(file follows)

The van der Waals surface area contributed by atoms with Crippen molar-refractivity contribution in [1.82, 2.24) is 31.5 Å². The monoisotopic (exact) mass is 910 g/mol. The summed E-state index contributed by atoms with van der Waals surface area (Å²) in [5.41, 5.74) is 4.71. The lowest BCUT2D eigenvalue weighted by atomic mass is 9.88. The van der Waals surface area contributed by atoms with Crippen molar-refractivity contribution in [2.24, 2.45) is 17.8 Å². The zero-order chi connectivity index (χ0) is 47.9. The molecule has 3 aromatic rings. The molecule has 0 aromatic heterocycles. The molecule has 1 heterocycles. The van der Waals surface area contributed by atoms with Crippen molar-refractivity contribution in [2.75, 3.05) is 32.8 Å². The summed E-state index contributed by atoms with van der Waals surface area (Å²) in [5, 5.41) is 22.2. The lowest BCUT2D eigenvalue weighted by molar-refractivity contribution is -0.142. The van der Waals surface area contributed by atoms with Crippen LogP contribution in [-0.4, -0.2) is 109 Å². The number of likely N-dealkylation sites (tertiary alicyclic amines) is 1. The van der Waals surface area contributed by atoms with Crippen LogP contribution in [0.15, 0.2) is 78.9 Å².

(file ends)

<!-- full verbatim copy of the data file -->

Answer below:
The van der Waals surface area contributed by atoms with Crippen molar-refractivity contribution in [1.82, 2.24) is 31.5 Å². The monoisotopic (exact) mass is 910 g/mol. The summed E-state index contributed by atoms with van der Waals surface area (Å²) in [5.41, 5.74) is 4.71. The lowest BCUT2D eigenvalue weighted by atomic mass is 9.88. The van der Waals surface area contributed by atoms with Crippen molar-refractivity contribution in [2.24, 2.45) is 17.8 Å². The zero-order chi connectivity index (χ0) is 47.9. The molecule has 3 aromatic rings. The molecule has 0 aromatic heterocycles. The molecule has 1 heterocycles. The van der Waals surface area contributed by atoms with Crippen molar-refractivity contribution in [2.75, 3.05) is 32.8 Å². The summed E-state index contributed by atoms with van der Waals surface area (Å²) in [5, 5.41) is 22.2. The lowest BCUT2D eigenvalue weighted by molar-refractivity contribution is -0.142. The van der Waals surface area contributed by atoms with Crippen LogP contribution in [-0.4, -0.2) is 109 Å². The number of likely N-dealkylation sites (tertiary alicyclic amines) is 1. The van der Waals surface area contributed by atoms with Crippen LogP contribution in [0.15, 0.2) is 78.9 Å².